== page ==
Why Banks Still Grow Branches
Other than the time a house painter asked me to pay him in a giant load of cash that he could dispense to his workers, I don't think I've used the services of a bank teller in at least 14 years. So when the local listserv filled with angry and exasperated comments about how the site of a demolished movie theater would soon be home to yet another bank branch, I joined my neighbors in puzzlement.
In this era of online bill payment, direct deposit of paychecks and ATMs at every turn, what is the lingering attraction of a physical bank branch?
Throughout the nation, residents, community planners and retailers wonder why there seems to be no limit to the desire and ability of banks to snap up retail spaces that formerly housed all manner of shops.
An American Bankers Association survey this summer found that only 36 percent of U.S. consumers use branches as their primary banking method. But that's still the largest group clustered around one method. Online banking came in second at 23 percent, followed by ATMs at 21 percent, mail at 8 percent and telephone banking at 5 percent.
The survey found that those who cling to bricks-and-mortar bank offices are generally older folks; this is one of those generational splits that pop up a lot in studies of how we live these days. Still, fully a quarter of those under age 34 side with the older crowd and prefer to do their banking in person.
Why? Money's a funny thing, and apparently lots of folks still just don't trust the machines and the Interweb when it comes to their hard-earned dollars. A majority of Americans are just fine with viewing statements and paying bills online, but when it comes to depositing checks -- well, for that, we seem to put more trust in the old idea of handing paper to another human being. For me, the opposite holds true. When it comes to money, I far prefer the mechanical incorruptibility of the machine to the fallibility of my fellow man. I don't understand the attraction of waiting in line for the chance to attempt communication through a thick plate of bulletproof glass. If I crave that experience, I'll go get some lousy food at a bad carryout.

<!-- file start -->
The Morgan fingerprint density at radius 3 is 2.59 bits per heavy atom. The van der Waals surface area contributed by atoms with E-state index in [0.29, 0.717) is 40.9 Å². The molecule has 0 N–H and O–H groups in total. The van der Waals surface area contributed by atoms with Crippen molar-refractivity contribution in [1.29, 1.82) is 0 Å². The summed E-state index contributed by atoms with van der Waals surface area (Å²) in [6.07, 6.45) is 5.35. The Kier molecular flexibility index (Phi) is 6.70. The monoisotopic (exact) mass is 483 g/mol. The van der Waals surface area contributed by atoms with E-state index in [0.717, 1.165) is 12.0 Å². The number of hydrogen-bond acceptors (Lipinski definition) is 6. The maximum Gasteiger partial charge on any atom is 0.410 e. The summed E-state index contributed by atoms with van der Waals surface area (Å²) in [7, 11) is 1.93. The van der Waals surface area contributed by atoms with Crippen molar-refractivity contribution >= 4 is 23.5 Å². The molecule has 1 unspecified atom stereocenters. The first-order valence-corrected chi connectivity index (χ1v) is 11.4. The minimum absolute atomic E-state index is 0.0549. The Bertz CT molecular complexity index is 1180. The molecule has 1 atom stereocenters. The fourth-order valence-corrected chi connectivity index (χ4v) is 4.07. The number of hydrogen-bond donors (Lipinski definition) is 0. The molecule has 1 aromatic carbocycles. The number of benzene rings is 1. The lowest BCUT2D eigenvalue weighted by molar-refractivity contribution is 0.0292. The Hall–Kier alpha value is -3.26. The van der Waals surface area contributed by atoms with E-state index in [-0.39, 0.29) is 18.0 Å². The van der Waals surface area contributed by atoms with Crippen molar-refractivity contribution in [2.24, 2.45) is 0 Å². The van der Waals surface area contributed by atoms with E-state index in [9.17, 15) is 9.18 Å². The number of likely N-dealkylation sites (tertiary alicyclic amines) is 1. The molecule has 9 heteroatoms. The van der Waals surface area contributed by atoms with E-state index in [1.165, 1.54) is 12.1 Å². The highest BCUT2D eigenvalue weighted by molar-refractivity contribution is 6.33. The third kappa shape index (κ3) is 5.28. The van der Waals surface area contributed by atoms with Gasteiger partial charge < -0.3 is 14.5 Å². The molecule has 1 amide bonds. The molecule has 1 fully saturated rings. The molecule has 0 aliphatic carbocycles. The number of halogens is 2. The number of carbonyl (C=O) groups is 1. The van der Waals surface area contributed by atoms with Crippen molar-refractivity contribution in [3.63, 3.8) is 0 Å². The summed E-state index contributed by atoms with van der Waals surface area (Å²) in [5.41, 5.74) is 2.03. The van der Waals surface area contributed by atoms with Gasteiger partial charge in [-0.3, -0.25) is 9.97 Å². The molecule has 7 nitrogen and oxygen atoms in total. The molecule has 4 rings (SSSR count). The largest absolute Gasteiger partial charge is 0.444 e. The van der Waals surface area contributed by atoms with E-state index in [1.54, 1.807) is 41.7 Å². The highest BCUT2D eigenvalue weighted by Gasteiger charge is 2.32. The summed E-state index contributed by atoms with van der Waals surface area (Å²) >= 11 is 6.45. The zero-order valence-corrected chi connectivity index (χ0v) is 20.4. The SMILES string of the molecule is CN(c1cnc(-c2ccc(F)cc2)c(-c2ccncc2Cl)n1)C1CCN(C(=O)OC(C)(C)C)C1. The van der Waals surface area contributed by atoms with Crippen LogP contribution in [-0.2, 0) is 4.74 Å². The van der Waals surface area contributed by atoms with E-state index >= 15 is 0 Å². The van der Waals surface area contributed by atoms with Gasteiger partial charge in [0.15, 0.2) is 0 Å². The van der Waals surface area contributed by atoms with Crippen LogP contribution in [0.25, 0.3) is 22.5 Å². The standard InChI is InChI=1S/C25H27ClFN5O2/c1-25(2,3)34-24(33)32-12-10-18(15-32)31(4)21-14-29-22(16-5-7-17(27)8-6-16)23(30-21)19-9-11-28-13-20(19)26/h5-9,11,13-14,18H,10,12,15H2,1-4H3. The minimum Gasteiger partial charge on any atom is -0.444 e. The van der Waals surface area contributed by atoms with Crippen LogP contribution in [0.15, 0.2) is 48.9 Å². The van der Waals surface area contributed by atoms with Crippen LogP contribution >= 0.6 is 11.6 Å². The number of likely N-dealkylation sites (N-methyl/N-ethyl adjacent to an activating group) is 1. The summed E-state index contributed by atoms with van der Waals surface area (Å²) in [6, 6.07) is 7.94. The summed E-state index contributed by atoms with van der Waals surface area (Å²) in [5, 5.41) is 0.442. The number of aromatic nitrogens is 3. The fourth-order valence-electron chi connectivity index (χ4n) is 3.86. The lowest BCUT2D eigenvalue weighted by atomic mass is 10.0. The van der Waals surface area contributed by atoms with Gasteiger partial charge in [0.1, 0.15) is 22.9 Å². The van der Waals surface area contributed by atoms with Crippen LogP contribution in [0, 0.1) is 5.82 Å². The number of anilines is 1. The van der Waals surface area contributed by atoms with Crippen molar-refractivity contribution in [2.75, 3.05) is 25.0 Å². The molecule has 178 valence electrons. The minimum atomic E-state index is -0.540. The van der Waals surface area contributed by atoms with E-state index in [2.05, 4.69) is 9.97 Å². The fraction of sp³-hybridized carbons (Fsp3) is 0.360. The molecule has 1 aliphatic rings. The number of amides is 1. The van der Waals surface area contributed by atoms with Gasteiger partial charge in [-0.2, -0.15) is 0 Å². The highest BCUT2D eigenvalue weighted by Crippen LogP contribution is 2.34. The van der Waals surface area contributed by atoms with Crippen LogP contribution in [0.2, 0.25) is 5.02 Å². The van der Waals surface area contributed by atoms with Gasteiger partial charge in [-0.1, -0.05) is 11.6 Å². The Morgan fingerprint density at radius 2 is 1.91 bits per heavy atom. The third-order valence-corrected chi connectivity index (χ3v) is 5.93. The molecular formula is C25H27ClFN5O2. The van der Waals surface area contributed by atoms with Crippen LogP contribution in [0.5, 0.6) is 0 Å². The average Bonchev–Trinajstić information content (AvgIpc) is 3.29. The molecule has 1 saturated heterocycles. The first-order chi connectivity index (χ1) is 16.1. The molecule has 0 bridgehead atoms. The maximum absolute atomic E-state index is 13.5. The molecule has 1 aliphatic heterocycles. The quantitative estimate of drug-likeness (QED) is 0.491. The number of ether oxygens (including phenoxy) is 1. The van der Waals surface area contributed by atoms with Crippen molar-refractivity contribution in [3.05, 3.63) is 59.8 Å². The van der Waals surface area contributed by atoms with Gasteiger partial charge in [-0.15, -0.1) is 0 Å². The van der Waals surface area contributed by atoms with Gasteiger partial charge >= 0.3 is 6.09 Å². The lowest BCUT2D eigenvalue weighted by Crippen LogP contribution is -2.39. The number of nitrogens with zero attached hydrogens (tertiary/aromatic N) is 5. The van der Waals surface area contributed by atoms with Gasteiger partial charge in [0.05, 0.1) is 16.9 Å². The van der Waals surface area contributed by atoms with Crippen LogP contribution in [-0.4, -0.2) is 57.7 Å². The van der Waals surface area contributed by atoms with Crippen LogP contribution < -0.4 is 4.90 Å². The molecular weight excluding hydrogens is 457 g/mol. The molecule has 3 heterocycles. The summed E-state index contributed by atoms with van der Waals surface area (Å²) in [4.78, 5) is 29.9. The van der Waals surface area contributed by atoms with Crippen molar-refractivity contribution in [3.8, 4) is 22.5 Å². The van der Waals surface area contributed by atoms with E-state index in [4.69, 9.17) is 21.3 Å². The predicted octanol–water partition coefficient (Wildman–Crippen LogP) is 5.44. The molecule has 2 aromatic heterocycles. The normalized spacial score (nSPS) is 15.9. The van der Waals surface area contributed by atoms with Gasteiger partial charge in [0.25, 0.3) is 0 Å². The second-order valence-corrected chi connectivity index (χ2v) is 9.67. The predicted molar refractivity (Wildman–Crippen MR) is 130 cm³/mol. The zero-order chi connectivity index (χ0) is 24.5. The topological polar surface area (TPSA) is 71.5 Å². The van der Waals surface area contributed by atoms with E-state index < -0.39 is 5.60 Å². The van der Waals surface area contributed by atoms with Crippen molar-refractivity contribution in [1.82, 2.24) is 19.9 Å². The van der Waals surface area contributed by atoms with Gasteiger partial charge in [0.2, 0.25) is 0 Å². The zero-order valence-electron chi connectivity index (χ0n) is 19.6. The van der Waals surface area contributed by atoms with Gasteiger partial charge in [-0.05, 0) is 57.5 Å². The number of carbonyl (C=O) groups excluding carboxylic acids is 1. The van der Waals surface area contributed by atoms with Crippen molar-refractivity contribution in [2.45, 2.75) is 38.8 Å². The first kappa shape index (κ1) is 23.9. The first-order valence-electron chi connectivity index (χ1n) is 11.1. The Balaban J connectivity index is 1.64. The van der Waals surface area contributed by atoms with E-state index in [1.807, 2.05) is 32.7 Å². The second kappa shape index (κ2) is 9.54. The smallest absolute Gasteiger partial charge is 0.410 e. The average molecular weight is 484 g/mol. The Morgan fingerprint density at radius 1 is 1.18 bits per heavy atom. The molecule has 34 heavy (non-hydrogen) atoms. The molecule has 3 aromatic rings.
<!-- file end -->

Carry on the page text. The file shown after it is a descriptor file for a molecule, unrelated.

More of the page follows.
A huge majority of Americans still visit a bank branch at least once a month. What do they do there? Loans. Okay, that makes sense. But that's hardly a daily activity. For normal exchanges of paychecks and bill payments, what allure is there to visiting the teller?
Security and comfort play a large role here; the same reasoning helps explain the continuing widespread use of checks when electronic bill payments are more efficient and accurate. Somehow many, if not most, of us believe there's something unreliable or fishy about taking care of our personal finances on a keyboard.
Still, this is an odd phenomenon: According to banking industry reports, the expansion of banks into every retail nook and cranny isn't even profitable for banks. And retailers in other businesses tend to resent banks' expansion into ever more branches because banks pay high rents and drive up rental rates for everyone else.
I asked readers on the blog for their theories explaining the proliferation of bank branches, and they said they go into branches to avoid paying ATM fees, to take advantage of the free coffee at the bank, to buy money orders or use the change machine, to use a safe deposit box, to make large deposits for which they don't trust the ATM and to sidestep their concerns about the security of transactions via the Internet.
Others, including some who said they work in banks, had a different perspective: Branches exist mainly because some cranky old people don't know how to use new technologies.
Glad we all agree. See you at the ATM.